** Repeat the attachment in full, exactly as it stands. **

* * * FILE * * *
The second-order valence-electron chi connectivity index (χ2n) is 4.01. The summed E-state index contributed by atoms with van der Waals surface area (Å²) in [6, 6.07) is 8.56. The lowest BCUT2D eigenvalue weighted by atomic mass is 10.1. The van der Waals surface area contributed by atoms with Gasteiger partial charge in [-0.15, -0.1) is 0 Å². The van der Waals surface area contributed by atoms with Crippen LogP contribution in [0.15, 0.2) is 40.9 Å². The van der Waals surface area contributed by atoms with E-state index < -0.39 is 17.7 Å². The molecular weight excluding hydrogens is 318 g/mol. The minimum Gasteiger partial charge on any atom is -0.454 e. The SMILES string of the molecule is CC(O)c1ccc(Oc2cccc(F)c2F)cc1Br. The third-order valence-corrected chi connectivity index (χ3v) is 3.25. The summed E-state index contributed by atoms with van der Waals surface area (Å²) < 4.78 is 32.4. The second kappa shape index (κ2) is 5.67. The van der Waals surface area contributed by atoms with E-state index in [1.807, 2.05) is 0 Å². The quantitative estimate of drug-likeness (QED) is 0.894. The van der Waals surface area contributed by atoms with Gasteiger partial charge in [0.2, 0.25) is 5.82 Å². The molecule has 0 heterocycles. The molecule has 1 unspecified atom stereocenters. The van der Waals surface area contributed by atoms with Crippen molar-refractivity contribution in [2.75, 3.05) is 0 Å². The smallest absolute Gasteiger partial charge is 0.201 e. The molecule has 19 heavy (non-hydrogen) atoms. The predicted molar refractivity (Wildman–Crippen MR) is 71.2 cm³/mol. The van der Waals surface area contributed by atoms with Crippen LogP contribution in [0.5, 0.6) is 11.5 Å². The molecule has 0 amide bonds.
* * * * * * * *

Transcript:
The second-order valence-electron chi connectivity index (χ2n) is 4.01. The summed E-state index contributed by atoms with van der Waals surface area (Å²) in [6, 6.07) is 8.56. The lowest BCUT2D eigenvalue weighted by atomic mass is 10.1. The van der Waals surface area contributed by atoms with Gasteiger partial charge in [-0.15, -0.1) is 0 Å². The van der Waals surface area contributed by atoms with Crippen LogP contribution in [0.15, 0.2) is 40.9 Å². The van der Waals surface area contributed by atoms with E-state index < -0.39 is 17.7 Å². The molecular weight excluding hydrogens is 318 g/mol. The minimum Gasteiger partial charge on any atom is -0.454 e. The SMILES string of the molecule is CC(O)c1ccc(Oc2cccc(F)c2F)cc1Br. The third-order valence-corrected chi connectivity index (χ3v) is 3.25. The summed E-state index contributed by atoms with van der Waals surface area (Å²) < 4.78 is 32.4. The second kappa shape index (κ2) is 5.67. The van der Waals surface area contributed by atoms with E-state index in [1.807, 2.05) is 0 Å². The quantitative estimate of drug-likeness (QED) is 0.894. The van der Waals surface area contributed by atoms with Gasteiger partial charge in [0.2, 0.25) is 5.82 Å². The molecule has 0 heterocycles. The molecule has 1 unspecified atom stereocenters. The van der Waals surface area contributed by atoms with Crippen molar-refractivity contribution in [2.75, 3.05) is 0 Å². The smallest absolute Gasteiger partial charge is 0.201 e. The molecule has 19 heavy (non-hydrogen) atoms. The predicted molar refractivity (Wildman–Crippen MR) is 71.2 cm³/mol. The van der Waals surface area contributed by atoms with Crippen LogP contribution in [0.5, 0.6) is 11.5 Å². The molecule has 0 amide bonds.